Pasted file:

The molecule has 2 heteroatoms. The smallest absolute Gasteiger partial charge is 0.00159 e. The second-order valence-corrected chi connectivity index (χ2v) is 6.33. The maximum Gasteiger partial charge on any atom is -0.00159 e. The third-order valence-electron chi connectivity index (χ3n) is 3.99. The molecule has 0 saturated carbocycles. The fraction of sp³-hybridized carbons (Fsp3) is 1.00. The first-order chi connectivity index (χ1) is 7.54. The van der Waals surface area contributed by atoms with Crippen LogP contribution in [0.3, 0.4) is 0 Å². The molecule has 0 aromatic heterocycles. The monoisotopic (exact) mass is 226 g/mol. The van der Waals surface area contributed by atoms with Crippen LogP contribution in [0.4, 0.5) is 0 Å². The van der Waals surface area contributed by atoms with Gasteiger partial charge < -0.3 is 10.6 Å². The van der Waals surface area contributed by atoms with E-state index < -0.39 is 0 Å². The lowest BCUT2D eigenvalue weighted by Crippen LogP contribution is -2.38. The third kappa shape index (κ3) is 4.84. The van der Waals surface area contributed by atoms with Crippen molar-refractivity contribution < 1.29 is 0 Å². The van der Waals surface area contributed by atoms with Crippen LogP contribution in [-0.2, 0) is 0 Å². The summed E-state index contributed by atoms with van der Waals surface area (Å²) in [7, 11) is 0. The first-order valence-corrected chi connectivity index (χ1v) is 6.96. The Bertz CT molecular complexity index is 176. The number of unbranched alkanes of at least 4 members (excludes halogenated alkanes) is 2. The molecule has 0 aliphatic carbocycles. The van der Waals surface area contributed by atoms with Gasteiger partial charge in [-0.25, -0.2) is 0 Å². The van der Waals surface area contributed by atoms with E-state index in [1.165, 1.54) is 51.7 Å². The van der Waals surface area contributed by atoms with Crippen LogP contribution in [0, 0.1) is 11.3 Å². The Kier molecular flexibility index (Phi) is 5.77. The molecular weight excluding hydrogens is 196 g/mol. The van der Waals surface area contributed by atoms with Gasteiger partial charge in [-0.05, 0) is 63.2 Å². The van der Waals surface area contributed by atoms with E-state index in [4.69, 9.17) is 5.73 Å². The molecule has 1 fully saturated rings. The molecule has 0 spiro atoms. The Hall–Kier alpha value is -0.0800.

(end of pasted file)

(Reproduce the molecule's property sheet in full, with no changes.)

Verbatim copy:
The molecule has 2 heteroatoms. The smallest absolute Gasteiger partial charge is 0.00159 e. The second-order valence-corrected chi connectivity index (χ2v) is 6.33. The maximum Gasteiger partial charge on any atom is -0.00159 e. The third-order valence-electron chi connectivity index (χ3n) is 3.99. The molecule has 0 saturated carbocycles. The fraction of sp³-hybridized carbons (Fsp3) is 1.00. The first-order chi connectivity index (χ1) is 7.54. The van der Waals surface area contributed by atoms with Crippen LogP contribution in [0.3, 0.4) is 0 Å². The molecule has 0 aromatic heterocycles. The monoisotopic (exact) mass is 226 g/mol. The van der Waals surface area contributed by atoms with Crippen LogP contribution in [0.4, 0.5) is 0 Å². The van der Waals surface area contributed by atoms with Gasteiger partial charge < -0.3 is 10.6 Å². The van der Waals surface area contributed by atoms with E-state index < -0.39 is 0 Å². The lowest BCUT2D eigenvalue weighted by Crippen LogP contribution is -2.38. The third kappa shape index (κ3) is 4.84. The van der Waals surface area contributed by atoms with Crippen molar-refractivity contribution < 1.29 is 0 Å². The van der Waals surface area contributed by atoms with Crippen LogP contribution in [-0.2, 0) is 0 Å². The summed E-state index contributed by atoms with van der Waals surface area (Å²) in [7, 11) is 0. The first-order valence-corrected chi connectivity index (χ1v) is 6.96. The Bertz CT molecular complexity index is 176. The number of unbranched alkanes of at least 4 members (excludes halogenated alkanes) is 2. The molecule has 0 aliphatic carbocycles. The van der Waals surface area contributed by atoms with Gasteiger partial charge in [-0.25, -0.2) is 0 Å². The van der Waals surface area contributed by atoms with E-state index in [1.165, 1.54) is 51.7 Å². The van der Waals surface area contributed by atoms with Crippen LogP contribution in [0, 0.1) is 11.3 Å². The Kier molecular flexibility index (Phi) is 5.77. The molecular weight excluding hydrogens is 196 g/mol. The van der Waals surface area contributed by atoms with Gasteiger partial charge in [-0.05, 0) is 63.2 Å². The van der Waals surface area contributed by atoms with E-state index in [4.69, 9.17) is 5.73 Å². The molecule has 1 fully saturated rings. The molecule has 0 spiro atoms. The Hall–Kier alpha value is -0.0800.